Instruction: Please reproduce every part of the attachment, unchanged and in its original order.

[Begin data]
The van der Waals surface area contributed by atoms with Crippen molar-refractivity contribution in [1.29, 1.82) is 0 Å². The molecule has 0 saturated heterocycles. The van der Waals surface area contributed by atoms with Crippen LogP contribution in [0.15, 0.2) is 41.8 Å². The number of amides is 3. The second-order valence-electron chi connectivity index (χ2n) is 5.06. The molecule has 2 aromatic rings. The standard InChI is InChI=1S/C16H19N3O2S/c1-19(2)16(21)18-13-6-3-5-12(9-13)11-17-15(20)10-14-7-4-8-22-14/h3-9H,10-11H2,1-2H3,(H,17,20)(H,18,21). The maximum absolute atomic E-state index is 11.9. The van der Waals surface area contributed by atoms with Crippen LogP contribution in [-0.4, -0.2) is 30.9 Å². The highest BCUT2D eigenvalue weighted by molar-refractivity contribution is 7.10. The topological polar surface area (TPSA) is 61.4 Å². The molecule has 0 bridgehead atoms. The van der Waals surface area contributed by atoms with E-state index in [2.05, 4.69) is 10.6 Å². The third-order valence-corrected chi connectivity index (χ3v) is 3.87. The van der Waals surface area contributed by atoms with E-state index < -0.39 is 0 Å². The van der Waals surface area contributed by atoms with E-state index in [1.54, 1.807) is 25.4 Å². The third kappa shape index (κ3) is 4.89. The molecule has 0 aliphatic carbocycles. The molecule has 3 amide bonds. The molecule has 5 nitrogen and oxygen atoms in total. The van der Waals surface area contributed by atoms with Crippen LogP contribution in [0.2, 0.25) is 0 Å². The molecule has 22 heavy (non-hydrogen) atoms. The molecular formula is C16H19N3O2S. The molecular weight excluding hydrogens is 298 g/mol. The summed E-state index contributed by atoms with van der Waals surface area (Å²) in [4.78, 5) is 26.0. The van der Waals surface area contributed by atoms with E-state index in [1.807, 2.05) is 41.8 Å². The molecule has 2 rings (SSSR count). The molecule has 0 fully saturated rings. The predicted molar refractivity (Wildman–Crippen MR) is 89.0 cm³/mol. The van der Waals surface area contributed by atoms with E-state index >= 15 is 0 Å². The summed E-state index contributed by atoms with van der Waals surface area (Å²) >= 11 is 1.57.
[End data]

The van der Waals surface area contributed by atoms with Crippen molar-refractivity contribution in [1.29, 1.82) is 0 Å². The molecule has 0 saturated heterocycles. The van der Waals surface area contributed by atoms with Crippen LogP contribution in [0.15, 0.2) is 41.8 Å². The number of amides is 3. The second-order valence-electron chi connectivity index (χ2n) is 5.06. The molecule has 2 aromatic rings. The standard InChI is InChI=1S/C16H19N3O2S/c1-19(2)16(21)18-13-6-3-5-12(9-13)11-17-15(20)10-14-7-4-8-22-14/h3-9H,10-11H2,1-2H3,(H,17,20)(H,18,21). The maximum absolute atomic E-state index is 11.9. The van der Waals surface area contributed by atoms with Crippen LogP contribution in [-0.4, -0.2) is 30.9 Å². The highest BCUT2D eigenvalue weighted by molar-refractivity contribution is 7.10. The topological polar surface area (TPSA) is 61.4 Å². The molecule has 0 bridgehead atoms. The van der Waals surface area contributed by atoms with E-state index in [2.05, 4.69) is 10.6 Å². The third-order valence-corrected chi connectivity index (χ3v) is 3.87. The van der Waals surface area contributed by atoms with E-state index < -0.39 is 0 Å². The van der Waals surface area contributed by atoms with E-state index in [1.54, 1.807) is 25.4 Å². The third kappa shape index (κ3) is 4.89. The molecule has 0 aliphatic carbocycles. The molecule has 3 amide bonds. The molecule has 5 nitrogen and oxygen atoms in total. The van der Waals surface area contributed by atoms with Crippen LogP contribution in [0.2, 0.25) is 0 Å². The molecule has 22 heavy (non-hydrogen) atoms. The molecular formula is C16H19N3O2S. The molecular weight excluding hydrogens is 298 g/mol. The summed E-state index contributed by atoms with van der Waals surface area (Å²) in [4.78, 5) is 26.0. The van der Waals surface area contributed by atoms with E-state index in [1.807, 2.05) is 41.8 Å². The molecule has 2 rings (SSSR count). The molecule has 0 fully saturated rings. The predicted molar refractivity (Wildman–Crippen MR) is 89.0 cm³/mol. The van der Waals surface area contributed by atoms with E-state index >= 15 is 0 Å². The summed E-state index contributed by atoms with van der Waals surface area (Å²) >= 11 is 1.57.